Continuing the discussion from Potential quests:
This is an experiment to see if using the template that we used in the OGM workshop is useful for describing quests, also. (Thanks to @skreutzer for sparking this idea.)
1. Core Purpose: The purpose of this project is to understand the context of OGM: and similarly, to contextualise the elements of this context relative to each other.
2. Defining Characteristics: The project uses the idea of wholeness, and, more specifically, the idea of wholeness eggs developed by Konomi Munakati and Takashi Iba, as a light-weight way to work with design pattern concepts.
3. Values: Wholeness and also a non-hierarchical way of relating (e.g., OGM is just one of many “centres” that are relevant to the context in which OGM works).
4. Scope of Work: It’s proposed that we write a paper for PLoP — which is another relevant part of the context — before July 12th, and that we then waive the copyright so that the work can be contributed to the Peeragogy Handbook and otherwise used as widely as possible.
5. Participants: Participants in the OGM Group 1 workshop have already contributed to the OGM egg. I’ll reach out to the Peeragogy project members to ask them to work on the Peeragogy portion. We might reach out to Konomi & Takashi to make a contribution; and so on, across other relevant parts of OGM’s context.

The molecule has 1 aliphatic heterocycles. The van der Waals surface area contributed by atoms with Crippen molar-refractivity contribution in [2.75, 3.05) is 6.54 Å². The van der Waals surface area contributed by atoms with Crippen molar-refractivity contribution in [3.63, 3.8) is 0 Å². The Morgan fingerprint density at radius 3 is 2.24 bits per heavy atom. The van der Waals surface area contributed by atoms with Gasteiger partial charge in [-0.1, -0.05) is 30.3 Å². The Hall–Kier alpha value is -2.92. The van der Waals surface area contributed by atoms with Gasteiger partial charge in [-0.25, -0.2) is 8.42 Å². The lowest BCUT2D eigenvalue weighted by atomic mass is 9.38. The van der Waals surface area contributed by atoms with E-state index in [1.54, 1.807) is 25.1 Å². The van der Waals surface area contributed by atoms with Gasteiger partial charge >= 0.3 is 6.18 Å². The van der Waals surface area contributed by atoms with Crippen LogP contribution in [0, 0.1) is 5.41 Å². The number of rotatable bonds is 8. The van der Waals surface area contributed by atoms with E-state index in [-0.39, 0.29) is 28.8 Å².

6. Strategic Objectives: The process of contextualization is potentially un-ending, so figuring out what a good “stopping condition” is will be a key objective. Another good question is whether the template (used here!) is the right one for other projects.
7. Key Operating Principles and Practices: Contributors should be willing to sign the CC Zero waive, write in the spirit of gift culture, and think critically and constructively about design pattern methods.
8. Sustainability Model: To meet the goal of presenting at PLoP, the paper-writing process needs to be sustained through to submission; someone will have to attend the conference (which costs money and may require travel, depending on various factors). That said, many contributors will only need to spend ≈1 day working on the paper (assuming a similar workshop format to the one we did with Group 1). The results should be of significant benefit to OGM — in terms of understanding the context in which they are operating. As such, writing the paper could contribute to OGM’s Sustainability Model